Returns to Afghanistan

Returns to Afghanistan

UNHCR supports Afghans who find themselves returning to an uncertain future in their homeland.

28 May 2024

©UNHCR/Oxygen Empire Media Production

Afghanistan today

With active conflict largely ceased in Afghanistan following the Taliban takeover in 2021, the country is facing new challenges on its journey ahead after more than four decades of conflict. Nine in ten Afghans live in poverty, unemployment is soaring, and public services are insufficient to meet the needs of the people of Afghanistan. Women and girls have been all but erased from public life following a series of edicts issued restricting their social, economic and political rights in the aftermath of the Taliban takeover.

As a result, UNHCR maintains a non-return advisory for Afghan nationals in their countries of asylum. Any returns to Afghanistan must be voluntary in nature.

Returns from Pakistan

In October 2023, the Government of Pakistan announced a new ‘Illegal Foreigners’ Repatriation Plan’, unveiling a scheme to expel all undocumented foreigners. The plan has disproportionately affected Afghans, many of whom have lived abroad for decades.

Cumulative returns from Pakistan to Afghanistan

In 2023, almost half a million Afghans returned from Pakistan. Approximately 49% of those who returned were women or girls. Of the returnees, 28,000 were deported. However, the vast majority of the others should be considered as coerced and pressured. In protection interviews conducted by UNHCR at the border, Afghan returnees reported facing heightened risks of deportation, arrest, night raids, verbal and physical harassment, and being asked to leave Pakistan.

Problems experienced in Pakistan

Percentage of households who reported encountering problems

Challenges faced by returnees

With Afghanistan struggling to overcome the effects of decades of conflict, leading also to economic hardship and poor public services, uncertain futures await not only those who return but entire communities. Areas with large numbers of returns face high demands on limited local resources, placing strenuous demands on public services and local economies. UNHCR has been monitoring return trends and the situation facing returnees inside Afghanistan since 2002, allowing for the delivery of targeted assistance in areas experiencing high volumes of returns. Gender data on returns is available from 2018 and onwards. Prior to the Taliban takeover in 2021 more women than men chose to return, with 53%-54% of returnees being female. While the share of women has been lower since 2021, the proportion of women and girls returning remains high, and on average for the six years recorded 51% of returnees are female.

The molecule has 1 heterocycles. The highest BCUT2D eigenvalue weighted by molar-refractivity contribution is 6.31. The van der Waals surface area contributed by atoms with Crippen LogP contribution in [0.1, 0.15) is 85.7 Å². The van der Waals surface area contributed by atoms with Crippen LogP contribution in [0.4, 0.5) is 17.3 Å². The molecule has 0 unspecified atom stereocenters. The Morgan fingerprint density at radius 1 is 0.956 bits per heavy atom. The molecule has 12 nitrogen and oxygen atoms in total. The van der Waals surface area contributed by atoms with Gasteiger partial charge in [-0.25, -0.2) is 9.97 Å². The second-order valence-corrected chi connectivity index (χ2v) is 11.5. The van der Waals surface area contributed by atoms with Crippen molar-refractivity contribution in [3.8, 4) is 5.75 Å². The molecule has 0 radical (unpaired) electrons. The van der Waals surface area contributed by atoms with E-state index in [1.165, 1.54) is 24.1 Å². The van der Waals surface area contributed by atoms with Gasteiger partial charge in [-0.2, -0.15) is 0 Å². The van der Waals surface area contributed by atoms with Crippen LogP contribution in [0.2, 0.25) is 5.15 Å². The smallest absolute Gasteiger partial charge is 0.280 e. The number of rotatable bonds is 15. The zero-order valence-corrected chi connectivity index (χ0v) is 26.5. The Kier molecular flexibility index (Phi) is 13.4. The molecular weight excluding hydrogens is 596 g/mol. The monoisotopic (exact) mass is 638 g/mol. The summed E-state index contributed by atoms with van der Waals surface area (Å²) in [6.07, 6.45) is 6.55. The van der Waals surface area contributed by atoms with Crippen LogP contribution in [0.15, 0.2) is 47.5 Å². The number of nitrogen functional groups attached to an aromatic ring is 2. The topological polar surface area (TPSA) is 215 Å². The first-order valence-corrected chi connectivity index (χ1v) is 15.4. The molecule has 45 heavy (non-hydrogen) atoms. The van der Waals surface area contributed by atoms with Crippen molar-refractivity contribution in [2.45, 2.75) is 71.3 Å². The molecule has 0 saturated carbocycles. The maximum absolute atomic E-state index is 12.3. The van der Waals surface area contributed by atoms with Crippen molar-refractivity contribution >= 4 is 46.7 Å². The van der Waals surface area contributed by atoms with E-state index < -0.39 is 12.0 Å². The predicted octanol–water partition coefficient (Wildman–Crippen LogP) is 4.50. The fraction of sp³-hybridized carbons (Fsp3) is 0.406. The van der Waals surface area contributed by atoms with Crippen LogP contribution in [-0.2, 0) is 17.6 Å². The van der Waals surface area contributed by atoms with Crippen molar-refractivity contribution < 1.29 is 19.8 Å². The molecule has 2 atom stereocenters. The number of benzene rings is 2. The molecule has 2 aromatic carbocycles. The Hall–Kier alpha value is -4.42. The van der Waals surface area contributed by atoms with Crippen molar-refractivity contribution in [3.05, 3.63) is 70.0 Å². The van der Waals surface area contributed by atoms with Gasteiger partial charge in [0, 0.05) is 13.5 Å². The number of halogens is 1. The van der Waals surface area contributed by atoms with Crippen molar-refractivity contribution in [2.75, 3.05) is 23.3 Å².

Cumulative returns of Afghans by province | 2002-2023

Once back in Afghanistan, families will need to navigate a landscape where pervasive poverty and soaring unemployment pose significant hurdles to reintegration, coupled with impacts of climate change and extended periods of drought, and gaps in essential public services – including education, healthcare, and safe drinking water. Gaps in services has led to Afghanistan having one of the highest maternal mortality rates in the world in 2023, while rural communities increasingly face rising levels of water scarcity fuelled by severe droughts. High rates of out-of-school children are being recorded as families deprioritize education to other needs in the face of poverty, and an estimated three out of four recent returnee households in rural areas do not have adequate housing.

Barriers faced by women and girls

Restrictions placed by the de facto authorities (DfA) on women’s and girls’ participation in public life also contribute to their poor levels of information and access to essential public services, including education, healthcare, and employment as well as social support networks within the community, and have further compounded a rapid deterioration of their mental health situation. Over the past six years, 51% of all returnees recorded have been women and girls.

©UNHCR/Oxygen Empire Media Production

Many of the areas to which Afghans are returning are already hosting large numbers of internally displaced populations.

Location of returnees and internally displaced people

It is important to remember that large numbers of Afghans are also forcibly returned from Iran. UNHCR has monitored deportations from Iran since 2015. It is estimated that 3.8 million* Afghans have been deported from Iran since 2015. An estimated 4.5 million Afghans remain in Iran.

Afghans deported from Iran | 2015-2023

How UNHCR helps those returning

Robust data analysis and new technology

Humanitarian responders have frequently carried out assessments targeting returning Afghans to better understand the needs faced by families on their return. Thanks to these surveys, we know that returnees make use of social networks and assets acquired while abroad to assist their return and reintegration process.

According to a desk review of currently available data on the most recent wave of returns in 2023, they are more likely to be families, with only 0.6% of crossings from Pakistan having been single individuals. Returnees also tend to be younger, with 56% under the age of 15. This means that most families returning now have more dependents than working members. Moreover, 94% have no education and 82% are low-skilled workers.